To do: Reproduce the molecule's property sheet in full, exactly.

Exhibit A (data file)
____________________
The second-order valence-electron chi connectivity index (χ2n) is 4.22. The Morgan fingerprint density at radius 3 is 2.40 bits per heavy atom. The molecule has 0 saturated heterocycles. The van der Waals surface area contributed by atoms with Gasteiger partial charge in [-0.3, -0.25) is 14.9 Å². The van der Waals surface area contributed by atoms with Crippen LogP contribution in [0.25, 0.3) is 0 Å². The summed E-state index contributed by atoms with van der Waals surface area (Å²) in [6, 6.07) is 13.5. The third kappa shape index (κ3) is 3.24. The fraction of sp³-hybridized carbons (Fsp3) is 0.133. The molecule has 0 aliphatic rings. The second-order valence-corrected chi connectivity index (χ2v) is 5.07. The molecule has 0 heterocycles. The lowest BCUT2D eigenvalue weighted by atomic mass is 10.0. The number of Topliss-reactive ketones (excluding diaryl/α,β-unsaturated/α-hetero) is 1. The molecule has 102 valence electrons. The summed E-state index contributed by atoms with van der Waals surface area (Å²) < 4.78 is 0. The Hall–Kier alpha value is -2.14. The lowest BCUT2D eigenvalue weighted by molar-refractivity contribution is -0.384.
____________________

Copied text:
The second-order valence-electron chi connectivity index (χ2n) is 4.22. The Morgan fingerprint density at radius 3 is 2.40 bits per heavy atom. The molecule has 0 saturated heterocycles. The van der Waals surface area contributed by atoms with Gasteiger partial charge in [-0.3, -0.25) is 14.9 Å². The van der Waals surface area contributed by atoms with Crippen LogP contribution in [0.25, 0.3) is 0 Å². The summed E-state index contributed by atoms with van der Waals surface area (Å²) in [6, 6.07) is 13.5. The third kappa shape index (κ3) is 3.24. The fraction of sp³-hybridized carbons (Fsp3) is 0.133. The molecule has 0 aliphatic rings. The second-order valence-corrected chi connectivity index (χ2v) is 5.07. The molecule has 0 heterocycles. The lowest BCUT2D eigenvalue weighted by atomic mass is 10.0. The number of Topliss-reactive ketones (excluding diaryl/α,β-unsaturated/α-hetero) is 1. The molecule has 102 valence electrons. The summed E-state index contributed by atoms with van der Waals surface area (Å²) < 4.78 is 0. The Hall–Kier alpha value is -2.14. The lowest BCUT2D eigenvalue weighted by molar-refractivity contribution is -0.384.